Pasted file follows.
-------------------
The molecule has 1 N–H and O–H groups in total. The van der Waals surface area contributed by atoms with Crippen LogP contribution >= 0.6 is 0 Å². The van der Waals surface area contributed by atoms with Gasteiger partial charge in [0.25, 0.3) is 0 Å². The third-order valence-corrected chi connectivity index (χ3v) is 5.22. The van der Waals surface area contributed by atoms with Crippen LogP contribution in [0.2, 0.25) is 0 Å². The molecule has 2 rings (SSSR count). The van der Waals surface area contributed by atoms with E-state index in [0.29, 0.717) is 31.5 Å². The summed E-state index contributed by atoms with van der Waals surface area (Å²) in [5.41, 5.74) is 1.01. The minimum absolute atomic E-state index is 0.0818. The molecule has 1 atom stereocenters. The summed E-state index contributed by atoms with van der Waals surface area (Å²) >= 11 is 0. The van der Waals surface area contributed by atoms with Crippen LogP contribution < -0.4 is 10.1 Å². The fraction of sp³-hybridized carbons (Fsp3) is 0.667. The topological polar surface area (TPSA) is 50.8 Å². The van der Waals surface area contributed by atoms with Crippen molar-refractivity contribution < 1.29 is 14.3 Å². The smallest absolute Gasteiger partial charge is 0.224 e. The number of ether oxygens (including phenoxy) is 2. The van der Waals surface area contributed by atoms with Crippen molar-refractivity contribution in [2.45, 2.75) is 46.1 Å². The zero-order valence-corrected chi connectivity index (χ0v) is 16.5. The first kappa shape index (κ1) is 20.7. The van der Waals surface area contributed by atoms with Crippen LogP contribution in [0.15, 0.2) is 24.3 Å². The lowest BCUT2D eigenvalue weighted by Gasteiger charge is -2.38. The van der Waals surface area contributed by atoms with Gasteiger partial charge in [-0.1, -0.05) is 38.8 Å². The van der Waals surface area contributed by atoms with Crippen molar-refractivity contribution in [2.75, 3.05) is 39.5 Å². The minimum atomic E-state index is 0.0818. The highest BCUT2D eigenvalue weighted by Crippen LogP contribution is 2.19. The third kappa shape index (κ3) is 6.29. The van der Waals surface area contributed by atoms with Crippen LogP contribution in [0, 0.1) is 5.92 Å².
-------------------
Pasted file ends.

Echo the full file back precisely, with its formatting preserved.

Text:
The molecule has 1 N–H and O–H groups in total. The van der Waals surface area contributed by atoms with Crippen LogP contribution >= 0.6 is 0 Å². The van der Waals surface area contributed by atoms with Gasteiger partial charge in [0.25, 0.3) is 0 Å². The third-order valence-corrected chi connectivity index (χ3v) is 5.22. The van der Waals surface area contributed by atoms with Crippen LogP contribution in [0.2, 0.25) is 0 Å². The molecule has 2 rings (SSSR count). The van der Waals surface area contributed by atoms with E-state index in [0.29, 0.717) is 31.5 Å². The summed E-state index contributed by atoms with van der Waals surface area (Å²) in [5.41, 5.74) is 1.01. The minimum absolute atomic E-state index is 0.0818. The molecule has 1 atom stereocenters. The summed E-state index contributed by atoms with van der Waals surface area (Å²) >= 11 is 0. The van der Waals surface area contributed by atoms with Crippen LogP contribution < -0.4 is 10.1 Å². The fraction of sp³-hybridized carbons (Fsp3) is 0.667. The topological polar surface area (TPSA) is 50.8 Å². The van der Waals surface area contributed by atoms with Crippen molar-refractivity contribution < 1.29 is 14.3 Å². The smallest absolute Gasteiger partial charge is 0.224 e. The number of ether oxygens (including phenoxy) is 2. The van der Waals surface area contributed by atoms with Crippen molar-refractivity contribution in [2.45, 2.75) is 46.1 Å². The zero-order valence-corrected chi connectivity index (χ0v) is 16.5. The first kappa shape index (κ1) is 20.7. The van der Waals surface area contributed by atoms with Crippen LogP contribution in [0.15, 0.2) is 24.3 Å². The lowest BCUT2D eigenvalue weighted by Gasteiger charge is -2.38. The van der Waals surface area contributed by atoms with Gasteiger partial charge in [-0.1, -0.05) is 38.8 Å². The van der Waals surface area contributed by atoms with Crippen molar-refractivity contribution in [2.75, 3.05) is 39.5 Å². The minimum atomic E-state index is 0.0818. The highest BCUT2D eigenvalue weighted by Crippen LogP contribution is 2.19. The third kappa shape index (κ3) is 6.29. The van der Waals surface area contributed by atoms with Crippen LogP contribution in [0, 0.1) is 5.92 Å².